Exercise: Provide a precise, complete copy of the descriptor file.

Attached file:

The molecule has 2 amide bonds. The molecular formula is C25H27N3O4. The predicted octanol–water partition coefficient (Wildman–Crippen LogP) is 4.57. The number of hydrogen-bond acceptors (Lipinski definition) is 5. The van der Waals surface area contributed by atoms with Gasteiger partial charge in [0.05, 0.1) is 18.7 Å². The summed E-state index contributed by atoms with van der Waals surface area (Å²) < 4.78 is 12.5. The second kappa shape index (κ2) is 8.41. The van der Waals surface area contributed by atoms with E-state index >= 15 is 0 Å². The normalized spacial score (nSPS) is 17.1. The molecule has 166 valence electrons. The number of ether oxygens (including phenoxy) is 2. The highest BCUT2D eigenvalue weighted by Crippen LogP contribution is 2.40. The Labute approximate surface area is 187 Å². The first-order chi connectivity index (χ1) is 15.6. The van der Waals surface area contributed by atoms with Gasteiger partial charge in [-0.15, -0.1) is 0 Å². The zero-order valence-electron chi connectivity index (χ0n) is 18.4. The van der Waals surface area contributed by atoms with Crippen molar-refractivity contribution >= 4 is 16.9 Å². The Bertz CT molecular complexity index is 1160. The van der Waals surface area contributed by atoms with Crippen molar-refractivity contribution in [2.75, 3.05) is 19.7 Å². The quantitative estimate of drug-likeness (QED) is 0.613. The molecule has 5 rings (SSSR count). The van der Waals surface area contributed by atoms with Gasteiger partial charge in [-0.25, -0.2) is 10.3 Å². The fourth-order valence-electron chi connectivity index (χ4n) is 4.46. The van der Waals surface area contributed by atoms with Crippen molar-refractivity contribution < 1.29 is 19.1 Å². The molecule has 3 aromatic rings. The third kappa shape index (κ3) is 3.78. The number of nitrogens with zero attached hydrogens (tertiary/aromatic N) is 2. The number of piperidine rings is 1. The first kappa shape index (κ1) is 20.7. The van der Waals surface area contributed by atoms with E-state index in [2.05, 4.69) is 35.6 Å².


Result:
The molecule has 2 amide bonds. The molecular formula is C25H27N3O4. The predicted octanol–water partition coefficient (Wildman–Crippen LogP) is 4.57. The number of hydrogen-bond acceptors (Lipinski definition) is 5. The van der Waals surface area contributed by atoms with Gasteiger partial charge in [0.05, 0.1) is 18.7 Å². The summed E-state index contributed by atoms with van der Waals surface area (Å²) < 4.78 is 12.5. The second kappa shape index (κ2) is 8.41. The van der Waals surface area contributed by atoms with E-state index >= 15 is 0 Å². The normalized spacial score (nSPS) is 17.1. The molecule has 166 valence electrons. The number of ether oxygens (including phenoxy) is 2. The highest BCUT2D eigenvalue weighted by Crippen LogP contribution is 2.40. The Labute approximate surface area is 187 Å². The first-order chi connectivity index (χ1) is 15.6. The van der Waals surface area contributed by atoms with Gasteiger partial charge in [-0.15, -0.1) is 0 Å². The zero-order valence-electron chi connectivity index (χ0n) is 18.4. The van der Waals surface area contributed by atoms with Crippen molar-refractivity contribution >= 4 is 16.9 Å². The Bertz CT molecular complexity index is 1160. The van der Waals surface area contributed by atoms with Crippen molar-refractivity contribution in [2.75, 3.05) is 19.7 Å². The quantitative estimate of drug-likeness (QED) is 0.613. The molecule has 5 rings (SSSR count). The van der Waals surface area contributed by atoms with Gasteiger partial charge in [-0.25, -0.2) is 10.3 Å². The fourth-order valence-electron chi connectivity index (χ4n) is 4.46. The van der Waals surface area contributed by atoms with Crippen molar-refractivity contribution < 1.29 is 19.1 Å². The molecule has 3 aromatic rings. The third kappa shape index (κ3) is 3.78. The number of nitrogens with zero attached hydrogens (tertiary/aromatic N) is 2. The number of piperidine rings is 1. The first kappa shape index (κ1) is 20.7. The van der Waals surface area contributed by atoms with E-state index in [2.05, 4.69) is 35.6 Å².